After term ended field club members, Najat El Hafi, Mary Leighton, Grahame Appleby, David
Barrowclough, Laura Burnett, Jo Wilson, Francis Morris, Andrew Shapland, Mary ChesterKadwell and
HelenFairclough,flewouttoIrelandforatouroftheBoyneValleymonuments(Figures6570),before
attendingtheannualTheoreticalArchaeologyGroupconference.OnarrivingatKnowthonaveryfoggy
daywemetGeorgeEoganwhogenerouslygaveaguidedtourofthesite,includingcrawlingtothevery
centreofthemonument.AfterthiswevisitedDowthandNewgrangebeforecontinuingtoTaratocatch
theverylastofthelight(Figure71).

Aseverwitharchaeologicaltripsthereweresurprisesontheway.Onthisoccasionitturnedoutthatthe
minibus driver booked to take us around the valley had never been there before, indeed he seemed
rarelytohaveventuredoutsideDublin.EquipedwithlittlemorethanatouristmapDavidBarrowclough
satalongsidehimattemptingtonavigatethenarrowcountrylanespackedthickwithfog.Itseemedlike
wemightnevergettoKnowth,butwelivedtotellthetale.

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Figure65.TheBoyneValley,Ireland.

Figure66.Dowth.Back:NajatElHafi,MaryLeighton,GrahameAppleby,Front:DavidBarrowclough,Laura
Burnett,JoWilson,FrancisMorris,AndrewShapland,MaryChesterKadwell,HelenFairclough.

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Figure67.KnowthNeolithicmonument.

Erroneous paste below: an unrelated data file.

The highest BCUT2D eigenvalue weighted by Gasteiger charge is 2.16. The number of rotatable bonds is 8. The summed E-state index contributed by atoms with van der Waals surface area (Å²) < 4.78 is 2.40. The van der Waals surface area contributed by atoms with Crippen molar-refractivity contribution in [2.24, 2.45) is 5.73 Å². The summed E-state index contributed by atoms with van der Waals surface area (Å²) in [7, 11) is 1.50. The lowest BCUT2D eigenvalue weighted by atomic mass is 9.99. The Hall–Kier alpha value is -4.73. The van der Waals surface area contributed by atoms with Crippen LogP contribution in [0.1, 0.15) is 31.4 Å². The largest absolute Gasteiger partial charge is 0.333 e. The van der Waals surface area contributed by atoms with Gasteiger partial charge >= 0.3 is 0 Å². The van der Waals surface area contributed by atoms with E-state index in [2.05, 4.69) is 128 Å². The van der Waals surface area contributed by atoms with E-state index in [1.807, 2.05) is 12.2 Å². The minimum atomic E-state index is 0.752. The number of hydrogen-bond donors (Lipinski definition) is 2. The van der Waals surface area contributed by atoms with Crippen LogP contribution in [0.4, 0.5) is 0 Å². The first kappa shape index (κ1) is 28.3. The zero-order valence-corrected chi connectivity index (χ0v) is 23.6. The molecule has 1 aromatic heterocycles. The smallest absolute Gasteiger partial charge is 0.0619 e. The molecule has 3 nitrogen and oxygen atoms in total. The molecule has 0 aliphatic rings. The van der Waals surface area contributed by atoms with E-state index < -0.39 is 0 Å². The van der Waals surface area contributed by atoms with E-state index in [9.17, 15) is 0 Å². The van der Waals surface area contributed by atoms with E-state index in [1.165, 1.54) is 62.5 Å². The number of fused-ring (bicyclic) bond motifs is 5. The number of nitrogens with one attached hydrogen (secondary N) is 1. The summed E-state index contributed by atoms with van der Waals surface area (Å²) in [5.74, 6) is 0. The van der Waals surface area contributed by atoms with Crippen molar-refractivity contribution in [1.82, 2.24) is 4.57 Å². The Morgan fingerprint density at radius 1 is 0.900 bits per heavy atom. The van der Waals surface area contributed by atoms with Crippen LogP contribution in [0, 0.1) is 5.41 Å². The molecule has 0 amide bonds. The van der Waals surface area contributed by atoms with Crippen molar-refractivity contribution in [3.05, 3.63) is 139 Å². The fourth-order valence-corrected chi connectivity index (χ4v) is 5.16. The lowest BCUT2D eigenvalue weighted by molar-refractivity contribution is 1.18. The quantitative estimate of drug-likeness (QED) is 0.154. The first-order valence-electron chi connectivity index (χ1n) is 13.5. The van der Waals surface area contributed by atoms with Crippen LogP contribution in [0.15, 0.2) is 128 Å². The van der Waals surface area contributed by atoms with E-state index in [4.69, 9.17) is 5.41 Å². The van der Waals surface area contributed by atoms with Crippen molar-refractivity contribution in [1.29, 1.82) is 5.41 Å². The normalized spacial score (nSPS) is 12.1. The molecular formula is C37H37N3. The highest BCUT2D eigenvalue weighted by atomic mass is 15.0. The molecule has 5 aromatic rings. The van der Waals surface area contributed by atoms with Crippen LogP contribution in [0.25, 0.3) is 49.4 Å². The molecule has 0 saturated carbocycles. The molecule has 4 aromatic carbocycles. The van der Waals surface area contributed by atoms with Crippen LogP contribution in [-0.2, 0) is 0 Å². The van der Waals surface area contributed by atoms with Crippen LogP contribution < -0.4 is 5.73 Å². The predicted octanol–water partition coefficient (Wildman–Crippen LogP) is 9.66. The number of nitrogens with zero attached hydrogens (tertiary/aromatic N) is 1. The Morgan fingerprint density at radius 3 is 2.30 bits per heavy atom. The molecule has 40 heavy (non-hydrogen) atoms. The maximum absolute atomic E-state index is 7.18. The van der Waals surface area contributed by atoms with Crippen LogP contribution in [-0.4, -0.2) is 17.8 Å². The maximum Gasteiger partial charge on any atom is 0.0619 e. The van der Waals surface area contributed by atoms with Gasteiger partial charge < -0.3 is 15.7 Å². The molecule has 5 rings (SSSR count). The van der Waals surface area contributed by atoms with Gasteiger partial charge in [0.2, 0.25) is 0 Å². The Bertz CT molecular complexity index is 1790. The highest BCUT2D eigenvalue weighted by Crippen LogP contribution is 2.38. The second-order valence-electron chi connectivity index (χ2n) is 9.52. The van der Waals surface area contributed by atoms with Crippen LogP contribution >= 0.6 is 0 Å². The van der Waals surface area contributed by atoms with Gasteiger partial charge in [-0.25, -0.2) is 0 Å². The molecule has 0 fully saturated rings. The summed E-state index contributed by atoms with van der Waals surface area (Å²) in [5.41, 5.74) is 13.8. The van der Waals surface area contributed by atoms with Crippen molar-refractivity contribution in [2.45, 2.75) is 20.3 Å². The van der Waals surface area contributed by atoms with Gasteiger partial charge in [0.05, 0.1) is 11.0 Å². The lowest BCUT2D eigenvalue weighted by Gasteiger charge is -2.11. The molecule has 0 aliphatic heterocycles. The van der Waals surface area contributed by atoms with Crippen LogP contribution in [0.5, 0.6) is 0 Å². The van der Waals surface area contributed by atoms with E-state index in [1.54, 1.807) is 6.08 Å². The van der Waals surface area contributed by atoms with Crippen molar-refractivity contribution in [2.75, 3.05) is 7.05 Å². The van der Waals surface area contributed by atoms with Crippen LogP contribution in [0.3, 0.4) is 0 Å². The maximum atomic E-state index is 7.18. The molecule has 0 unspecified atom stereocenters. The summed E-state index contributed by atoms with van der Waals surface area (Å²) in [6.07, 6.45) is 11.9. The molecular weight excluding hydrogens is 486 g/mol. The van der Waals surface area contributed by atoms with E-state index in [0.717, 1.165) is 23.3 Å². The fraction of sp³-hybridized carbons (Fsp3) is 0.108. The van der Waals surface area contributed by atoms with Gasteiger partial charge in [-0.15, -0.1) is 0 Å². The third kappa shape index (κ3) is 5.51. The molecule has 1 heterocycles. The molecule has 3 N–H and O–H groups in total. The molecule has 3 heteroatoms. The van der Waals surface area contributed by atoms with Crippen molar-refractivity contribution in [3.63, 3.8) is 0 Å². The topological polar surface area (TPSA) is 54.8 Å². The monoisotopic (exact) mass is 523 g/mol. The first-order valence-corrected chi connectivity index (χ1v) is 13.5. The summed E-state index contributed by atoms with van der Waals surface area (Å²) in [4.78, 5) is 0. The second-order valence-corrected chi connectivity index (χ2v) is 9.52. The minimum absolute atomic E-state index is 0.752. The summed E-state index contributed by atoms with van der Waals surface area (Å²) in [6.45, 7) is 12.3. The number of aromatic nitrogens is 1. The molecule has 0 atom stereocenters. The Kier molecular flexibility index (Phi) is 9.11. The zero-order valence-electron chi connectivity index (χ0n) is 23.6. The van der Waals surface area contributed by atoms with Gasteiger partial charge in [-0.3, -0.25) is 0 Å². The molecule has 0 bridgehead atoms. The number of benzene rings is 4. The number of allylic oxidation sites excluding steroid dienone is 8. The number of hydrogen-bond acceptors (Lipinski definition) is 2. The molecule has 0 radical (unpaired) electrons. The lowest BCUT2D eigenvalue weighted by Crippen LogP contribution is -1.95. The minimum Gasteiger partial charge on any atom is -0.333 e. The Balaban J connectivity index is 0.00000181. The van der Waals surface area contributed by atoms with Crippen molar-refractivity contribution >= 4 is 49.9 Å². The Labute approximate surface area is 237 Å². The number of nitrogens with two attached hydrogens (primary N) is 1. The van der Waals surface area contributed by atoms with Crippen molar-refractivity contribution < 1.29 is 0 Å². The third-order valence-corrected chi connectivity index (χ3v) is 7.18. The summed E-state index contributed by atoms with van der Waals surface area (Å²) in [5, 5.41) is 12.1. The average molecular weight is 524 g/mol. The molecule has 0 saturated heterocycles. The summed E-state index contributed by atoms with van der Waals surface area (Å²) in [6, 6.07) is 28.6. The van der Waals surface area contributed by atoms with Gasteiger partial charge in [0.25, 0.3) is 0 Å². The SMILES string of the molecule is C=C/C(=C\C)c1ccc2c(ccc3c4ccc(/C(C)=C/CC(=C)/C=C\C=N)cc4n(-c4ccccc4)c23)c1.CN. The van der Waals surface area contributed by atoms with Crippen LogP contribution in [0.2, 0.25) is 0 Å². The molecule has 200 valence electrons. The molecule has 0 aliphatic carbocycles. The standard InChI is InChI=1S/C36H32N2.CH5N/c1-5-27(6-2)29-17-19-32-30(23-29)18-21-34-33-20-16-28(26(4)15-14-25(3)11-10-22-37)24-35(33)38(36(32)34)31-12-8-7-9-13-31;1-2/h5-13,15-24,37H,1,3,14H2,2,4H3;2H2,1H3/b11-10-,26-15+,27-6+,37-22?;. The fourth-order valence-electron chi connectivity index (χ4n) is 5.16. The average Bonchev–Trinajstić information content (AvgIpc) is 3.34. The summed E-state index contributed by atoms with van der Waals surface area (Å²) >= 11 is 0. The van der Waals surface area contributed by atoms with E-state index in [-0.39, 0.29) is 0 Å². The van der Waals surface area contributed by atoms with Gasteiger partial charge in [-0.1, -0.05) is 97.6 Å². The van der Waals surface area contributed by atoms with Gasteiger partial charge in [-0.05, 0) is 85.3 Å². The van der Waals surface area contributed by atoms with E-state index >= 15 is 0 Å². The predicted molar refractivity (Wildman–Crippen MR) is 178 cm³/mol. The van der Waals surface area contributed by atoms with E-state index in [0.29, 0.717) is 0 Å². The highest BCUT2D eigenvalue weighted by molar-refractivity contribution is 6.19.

Figure68.TheexteriordecoratedkerbstonesaroundKnowth.

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Figure69.Newgrangemonumentwithitspeculiarreconstruction.

Figure70.TheentrancetoNewgrangemonument.

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Figure71.Tarainthemistasthesundipsbelowthehorizon.

20023.ARCHAEOLOGICALFIELDCLUBCOMMITTEE
Figure72,the20023fieldclubcommitteeandannualfeast(Figure73).

Figure72.RikSayer,GrahameAppleby,PippaPayne,NickGilmour,MaryChesterKadwell.
Front:DavidBarrowclough,AndrewShapland,MaryLeighton,EmmaRouse,FrancisMorris.

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Figure73.Frontrow:PippaPayne,MaryChesterKadwell,EmmaRouse,AndrewShapland,FelicityMcNae,
MaryLeightonFrancisMorrisElizabethDeMarrais,HelenFairclough,GrahameAppleby.
Kneeling:DavidBarrowclough,NickGilmour,RikSayer.AlsointhephotoareCatherineHills,LauraBurnett,
NaomiFarrington,JoWilson,PrestonMiracle,MattBrudenel,FraserSturt,KieranWestley,DavidBeresford
Jones,LilianaJanik,JaneMatthews,SarahParcak,JudyStanwell,SheilaKohring.

DECEMBER2002.AFCFIELDTRIPTOSCOTLAND

FollowingthesuccessofthefieldtriptotheBoyneValleywedecidedtoorganisearepeatinDecember
2002.ThankstoMaryLeightonweregainedtheuseofacottageinScotlandandthusitwasthatFrancis
Morris,AndrewShapland,Jonathon,MaryLeighton,DavidBarrowcloughandEmmaRouseallheadedoff
at the end of term. Travelling north the weather quickly turned cold, then frosty, and by the time we
arrivedinScotlandtherewassnowandiceontheground.

Thepicturesquecountrycottagehadbeenemptyformonthsandsoitshouldhavecomeasnosurpriseto
find that the water, supplied via hosepipe from a nearby well, had frozen solid. Whilst David